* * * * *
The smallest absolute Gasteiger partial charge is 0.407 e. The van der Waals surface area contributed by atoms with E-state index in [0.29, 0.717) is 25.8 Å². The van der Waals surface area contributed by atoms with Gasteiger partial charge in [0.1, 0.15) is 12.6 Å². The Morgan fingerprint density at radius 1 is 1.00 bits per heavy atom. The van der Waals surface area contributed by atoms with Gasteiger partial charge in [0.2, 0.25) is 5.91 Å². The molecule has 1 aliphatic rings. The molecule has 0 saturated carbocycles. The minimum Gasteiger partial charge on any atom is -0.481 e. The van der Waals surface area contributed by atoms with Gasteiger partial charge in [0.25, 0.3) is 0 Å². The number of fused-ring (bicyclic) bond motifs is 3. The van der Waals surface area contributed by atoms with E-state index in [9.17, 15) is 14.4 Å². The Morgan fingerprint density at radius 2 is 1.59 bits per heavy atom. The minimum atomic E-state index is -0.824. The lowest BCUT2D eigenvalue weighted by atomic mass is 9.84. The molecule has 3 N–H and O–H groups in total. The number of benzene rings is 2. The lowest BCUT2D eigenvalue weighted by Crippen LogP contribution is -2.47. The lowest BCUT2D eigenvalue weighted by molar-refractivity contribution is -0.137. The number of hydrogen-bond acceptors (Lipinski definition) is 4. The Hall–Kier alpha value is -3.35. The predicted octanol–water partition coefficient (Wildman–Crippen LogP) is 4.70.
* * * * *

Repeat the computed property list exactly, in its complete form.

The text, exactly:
The smallest absolute Gasteiger partial charge is 0.407 e. The van der Waals surface area contributed by atoms with E-state index in [0.29, 0.717) is 25.8 Å². The van der Waals surface area contributed by atoms with Gasteiger partial charge in [0.1, 0.15) is 12.6 Å². The Morgan fingerprint density at radius 1 is 1.00 bits per heavy atom. The van der Waals surface area contributed by atoms with Gasteiger partial charge in [0.2, 0.25) is 5.91 Å². The molecule has 1 aliphatic rings. The molecule has 0 saturated carbocycles. The minimum Gasteiger partial charge on any atom is -0.481 e. The van der Waals surface area contributed by atoms with Gasteiger partial charge in [0.25, 0.3) is 0 Å². The number of fused-ring (bicyclic) bond motifs is 3. The van der Waals surface area contributed by atoms with E-state index in [9.17, 15) is 14.4 Å². The Morgan fingerprint density at radius 2 is 1.59 bits per heavy atom. The minimum atomic E-state index is -0.824. The lowest BCUT2D eigenvalue weighted by atomic mass is 9.84. The molecule has 3 N–H and O–H groups in total. The number of benzene rings is 2. The lowest BCUT2D eigenvalue weighted by Crippen LogP contribution is -2.47. The lowest BCUT2D eigenvalue weighted by molar-refractivity contribution is -0.137. The number of hydrogen-bond acceptors (Lipinski definition) is 4. The Hall–Kier alpha value is -3.35. The predicted octanol–water partition coefficient (Wildman–Crippen LogP) is 4.70.